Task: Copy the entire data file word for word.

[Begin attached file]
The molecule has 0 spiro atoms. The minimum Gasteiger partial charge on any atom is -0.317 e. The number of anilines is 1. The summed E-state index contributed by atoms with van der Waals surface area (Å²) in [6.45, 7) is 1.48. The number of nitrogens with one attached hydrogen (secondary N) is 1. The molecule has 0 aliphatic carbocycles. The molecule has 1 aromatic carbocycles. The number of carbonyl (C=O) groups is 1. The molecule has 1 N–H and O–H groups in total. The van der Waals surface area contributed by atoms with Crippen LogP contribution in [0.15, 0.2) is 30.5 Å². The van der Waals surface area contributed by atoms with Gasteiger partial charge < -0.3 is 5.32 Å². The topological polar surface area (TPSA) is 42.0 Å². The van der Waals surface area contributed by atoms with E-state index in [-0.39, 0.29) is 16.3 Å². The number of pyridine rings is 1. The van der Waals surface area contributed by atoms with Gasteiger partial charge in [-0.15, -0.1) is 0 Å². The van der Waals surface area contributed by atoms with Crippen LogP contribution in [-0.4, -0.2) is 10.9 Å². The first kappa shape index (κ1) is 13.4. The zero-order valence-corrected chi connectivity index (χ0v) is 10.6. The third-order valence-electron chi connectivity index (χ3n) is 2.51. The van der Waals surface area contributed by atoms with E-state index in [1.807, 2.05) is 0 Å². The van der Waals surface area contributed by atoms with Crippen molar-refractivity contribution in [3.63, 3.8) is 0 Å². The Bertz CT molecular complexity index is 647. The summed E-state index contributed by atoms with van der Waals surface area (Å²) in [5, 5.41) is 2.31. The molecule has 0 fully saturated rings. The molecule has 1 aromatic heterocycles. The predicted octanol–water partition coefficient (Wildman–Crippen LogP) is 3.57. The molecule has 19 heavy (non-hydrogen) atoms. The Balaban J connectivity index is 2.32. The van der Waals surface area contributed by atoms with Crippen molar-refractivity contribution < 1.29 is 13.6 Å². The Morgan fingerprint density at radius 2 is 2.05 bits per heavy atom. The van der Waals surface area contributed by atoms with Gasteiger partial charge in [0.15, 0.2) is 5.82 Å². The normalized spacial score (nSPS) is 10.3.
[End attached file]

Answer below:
The molecule has 0 spiro atoms. The minimum Gasteiger partial charge on any atom is -0.317 e. The number of anilines is 1. The summed E-state index contributed by atoms with van der Waals surface area (Å²) in [6.45, 7) is 1.48. The number of nitrogens with one attached hydrogen (secondary N) is 1. The molecule has 0 aliphatic carbocycles. The molecule has 1 aromatic carbocycles. The number of carbonyl (C=O) groups is 1. The molecule has 1 N–H and O–H groups in total. The van der Waals surface area contributed by atoms with Crippen LogP contribution in [0.15, 0.2) is 30.5 Å². The van der Waals surface area contributed by atoms with Gasteiger partial charge < -0.3 is 5.32 Å². The topological polar surface area (TPSA) is 42.0 Å². The van der Waals surface area contributed by atoms with E-state index in [-0.39, 0.29) is 16.3 Å². The number of pyridine rings is 1. The van der Waals surface area contributed by atoms with Gasteiger partial charge in [-0.15, -0.1) is 0 Å². The van der Waals surface area contributed by atoms with Crippen LogP contribution in [-0.4, -0.2) is 10.9 Å². The first kappa shape index (κ1) is 13.4. The zero-order valence-corrected chi connectivity index (χ0v) is 10.6. The third-order valence-electron chi connectivity index (χ3n) is 2.51. The van der Waals surface area contributed by atoms with E-state index in [1.807, 2.05) is 0 Å². The van der Waals surface area contributed by atoms with Crippen molar-refractivity contribution in [3.63, 3.8) is 0 Å². The Bertz CT molecular complexity index is 647. The summed E-state index contributed by atoms with van der Waals surface area (Å²) in [5, 5.41) is 2.31. The molecule has 0 fully saturated rings. The molecule has 1 aromatic heterocycles. The predicted octanol–water partition coefficient (Wildman–Crippen LogP) is 3.57. The molecule has 19 heavy (non-hydrogen) atoms. The Balaban J connectivity index is 2.32. The van der Waals surface area contributed by atoms with Crippen molar-refractivity contribution < 1.29 is 13.6 Å². The Morgan fingerprint density at radius 2 is 2.05 bits per heavy atom. The van der Waals surface area contributed by atoms with Gasteiger partial charge in [0.15, 0.2) is 5.82 Å². The normalized spacial score (nSPS) is 10.3.